A number of modifications were made to the tunnel to improve test conditions for heavy-vehicle scale testing. The angle of the vertical contraction was reduced, raising the height of the jet exit to 3 m (10 ft), combined with a 0.27-m (0.89-ft)-high false floor for a total jet area of 10.9 m2 (117 ft2) and a contraction ratio of 4.8:1. This had the effect of raising the shear layer off the top of the jet out of the vicinity of the model as well as reducing the solid blockage from 11.2% to 10.6%. This comes at the expense of a slightly reduced top speed, increased free stream turbulence, and decrease in flow uniformity.

As well as being raised, the jet exit was moved upstream by 0.9 m (3 ft). This increased the spacing between the nose of the model and the jet exit, minimizing nozzle blockage effects. To reduce negative pitch in the flow, the vertical contraction was moved a further 2 m (7 ft) upstream, with the final section of the jet being of constant cross section.

Force and moment are determined using four Kistler type 3-component force transducers mounted in the wind tunnel floor. Supports extend down between the trailer wheels and are mounted to the force balance beneath the false floor. The force balance is designed such that three components of force (drag, side, and lift forces) and three moments (pitch, roll, and yaw) are determined. The force balance is mounted to the turntable so that at yaw angles the forces are measured in the model axis and no transformation is necessary.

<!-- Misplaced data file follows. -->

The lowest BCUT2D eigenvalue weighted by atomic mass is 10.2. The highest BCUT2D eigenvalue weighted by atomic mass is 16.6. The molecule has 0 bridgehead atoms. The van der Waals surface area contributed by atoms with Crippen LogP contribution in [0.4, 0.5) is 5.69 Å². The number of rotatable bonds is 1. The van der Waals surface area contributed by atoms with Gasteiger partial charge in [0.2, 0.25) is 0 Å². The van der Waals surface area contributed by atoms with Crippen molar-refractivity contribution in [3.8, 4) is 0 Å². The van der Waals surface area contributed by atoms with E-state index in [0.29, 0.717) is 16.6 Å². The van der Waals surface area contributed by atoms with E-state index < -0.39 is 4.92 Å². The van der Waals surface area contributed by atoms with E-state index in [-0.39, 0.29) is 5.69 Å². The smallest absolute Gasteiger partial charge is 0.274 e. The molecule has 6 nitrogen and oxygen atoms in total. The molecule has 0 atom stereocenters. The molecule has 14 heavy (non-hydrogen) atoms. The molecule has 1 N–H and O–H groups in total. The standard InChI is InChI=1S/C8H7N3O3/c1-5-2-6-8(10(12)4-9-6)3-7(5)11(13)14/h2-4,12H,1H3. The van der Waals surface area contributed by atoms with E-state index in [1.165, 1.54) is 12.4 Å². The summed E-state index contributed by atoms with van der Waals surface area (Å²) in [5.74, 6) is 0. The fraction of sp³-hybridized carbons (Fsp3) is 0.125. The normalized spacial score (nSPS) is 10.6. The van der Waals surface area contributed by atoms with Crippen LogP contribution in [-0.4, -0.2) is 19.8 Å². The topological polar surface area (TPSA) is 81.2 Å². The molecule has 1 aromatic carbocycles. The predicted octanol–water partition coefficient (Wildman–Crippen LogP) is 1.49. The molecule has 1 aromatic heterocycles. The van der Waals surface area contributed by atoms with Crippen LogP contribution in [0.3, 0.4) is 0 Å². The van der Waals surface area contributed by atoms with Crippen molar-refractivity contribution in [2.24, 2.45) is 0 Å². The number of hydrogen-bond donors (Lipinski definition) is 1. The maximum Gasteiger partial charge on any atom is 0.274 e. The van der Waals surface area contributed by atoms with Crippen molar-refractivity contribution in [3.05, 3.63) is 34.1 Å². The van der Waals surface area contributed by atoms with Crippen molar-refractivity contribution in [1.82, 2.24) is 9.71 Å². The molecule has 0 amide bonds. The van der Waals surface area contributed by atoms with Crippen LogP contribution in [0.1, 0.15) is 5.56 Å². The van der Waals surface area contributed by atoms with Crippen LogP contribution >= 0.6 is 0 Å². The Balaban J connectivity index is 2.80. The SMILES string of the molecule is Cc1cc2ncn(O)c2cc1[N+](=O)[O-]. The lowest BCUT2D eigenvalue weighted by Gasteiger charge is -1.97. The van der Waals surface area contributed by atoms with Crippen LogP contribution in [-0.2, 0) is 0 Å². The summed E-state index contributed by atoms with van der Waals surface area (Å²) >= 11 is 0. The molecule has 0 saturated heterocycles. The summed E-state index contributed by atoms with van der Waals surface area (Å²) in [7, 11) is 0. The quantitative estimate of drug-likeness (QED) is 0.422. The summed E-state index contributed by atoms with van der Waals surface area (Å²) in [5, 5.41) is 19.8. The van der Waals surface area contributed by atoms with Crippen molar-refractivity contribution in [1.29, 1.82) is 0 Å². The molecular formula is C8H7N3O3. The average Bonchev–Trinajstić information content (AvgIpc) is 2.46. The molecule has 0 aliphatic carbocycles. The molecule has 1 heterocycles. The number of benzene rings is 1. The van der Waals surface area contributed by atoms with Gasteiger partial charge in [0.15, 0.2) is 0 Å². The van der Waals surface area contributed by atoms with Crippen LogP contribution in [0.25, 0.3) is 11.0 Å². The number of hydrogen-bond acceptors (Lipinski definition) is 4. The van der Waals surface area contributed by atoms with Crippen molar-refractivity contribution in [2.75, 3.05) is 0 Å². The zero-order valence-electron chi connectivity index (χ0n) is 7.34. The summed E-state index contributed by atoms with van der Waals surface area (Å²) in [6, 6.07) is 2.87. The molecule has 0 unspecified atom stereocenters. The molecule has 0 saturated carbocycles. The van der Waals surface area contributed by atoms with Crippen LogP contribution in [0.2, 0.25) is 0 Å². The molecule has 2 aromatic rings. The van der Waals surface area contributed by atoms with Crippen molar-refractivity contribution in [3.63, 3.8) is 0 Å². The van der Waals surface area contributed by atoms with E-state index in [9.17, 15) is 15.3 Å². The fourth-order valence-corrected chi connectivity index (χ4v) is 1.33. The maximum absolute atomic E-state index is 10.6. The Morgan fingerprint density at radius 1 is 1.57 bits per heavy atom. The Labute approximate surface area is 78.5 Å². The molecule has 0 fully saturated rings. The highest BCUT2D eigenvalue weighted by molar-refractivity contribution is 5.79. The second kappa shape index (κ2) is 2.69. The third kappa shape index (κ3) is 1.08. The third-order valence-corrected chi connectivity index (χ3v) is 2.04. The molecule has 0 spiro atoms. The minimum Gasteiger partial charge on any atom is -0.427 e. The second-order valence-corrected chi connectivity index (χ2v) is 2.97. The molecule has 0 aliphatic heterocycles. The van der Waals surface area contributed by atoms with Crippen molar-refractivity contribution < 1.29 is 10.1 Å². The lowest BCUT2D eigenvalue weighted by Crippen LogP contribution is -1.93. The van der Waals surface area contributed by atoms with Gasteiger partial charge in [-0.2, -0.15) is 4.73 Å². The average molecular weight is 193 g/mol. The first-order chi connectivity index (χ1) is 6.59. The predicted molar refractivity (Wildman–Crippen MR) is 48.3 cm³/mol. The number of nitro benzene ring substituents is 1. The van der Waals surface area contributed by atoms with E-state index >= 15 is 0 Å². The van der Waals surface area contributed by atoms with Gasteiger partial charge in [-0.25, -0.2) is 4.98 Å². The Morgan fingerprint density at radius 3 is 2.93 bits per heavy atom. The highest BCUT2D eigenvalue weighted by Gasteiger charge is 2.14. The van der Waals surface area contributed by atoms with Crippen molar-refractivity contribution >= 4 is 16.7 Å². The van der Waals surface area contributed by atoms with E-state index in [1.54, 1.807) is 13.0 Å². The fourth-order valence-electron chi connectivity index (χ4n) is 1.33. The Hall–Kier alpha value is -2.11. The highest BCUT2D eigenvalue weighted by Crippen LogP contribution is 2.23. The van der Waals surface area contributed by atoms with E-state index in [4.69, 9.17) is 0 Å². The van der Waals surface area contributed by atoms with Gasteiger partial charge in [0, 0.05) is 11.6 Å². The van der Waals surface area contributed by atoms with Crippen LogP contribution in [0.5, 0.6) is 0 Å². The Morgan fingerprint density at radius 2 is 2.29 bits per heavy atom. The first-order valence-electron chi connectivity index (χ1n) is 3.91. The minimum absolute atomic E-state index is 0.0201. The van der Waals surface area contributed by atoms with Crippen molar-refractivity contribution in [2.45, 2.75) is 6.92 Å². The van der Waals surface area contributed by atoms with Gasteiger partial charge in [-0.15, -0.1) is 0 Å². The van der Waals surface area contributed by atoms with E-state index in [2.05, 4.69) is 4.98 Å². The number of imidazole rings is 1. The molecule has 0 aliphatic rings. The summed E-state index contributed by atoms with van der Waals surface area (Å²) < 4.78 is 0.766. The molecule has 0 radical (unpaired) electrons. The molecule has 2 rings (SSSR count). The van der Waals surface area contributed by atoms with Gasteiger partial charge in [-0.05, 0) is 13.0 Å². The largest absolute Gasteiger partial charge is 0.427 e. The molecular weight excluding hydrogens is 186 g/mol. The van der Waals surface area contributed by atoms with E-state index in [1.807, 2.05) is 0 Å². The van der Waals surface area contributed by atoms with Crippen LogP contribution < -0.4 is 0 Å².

Flow field measurements were taken with a four-hole dynamic pressure probe (cobra type). The cobra probe is capable of obtaining three components of velocity, static pressure, pitch, yaw, turbulence intensities, and Reynolds stresses. The probe can only make accurate readings for flow at incidence angles of less than 45° and is unsuitable for measuring reversed flow. The precision of the velocity outputs from the cobra probe is 0.1 m/s. Flow mapping was done at a test section velocity of 100 km/h (62 mph), corresponding to the maximum rated velocity for the probe traverse. Samples were taken at a rate of 500 Hz for 15 s.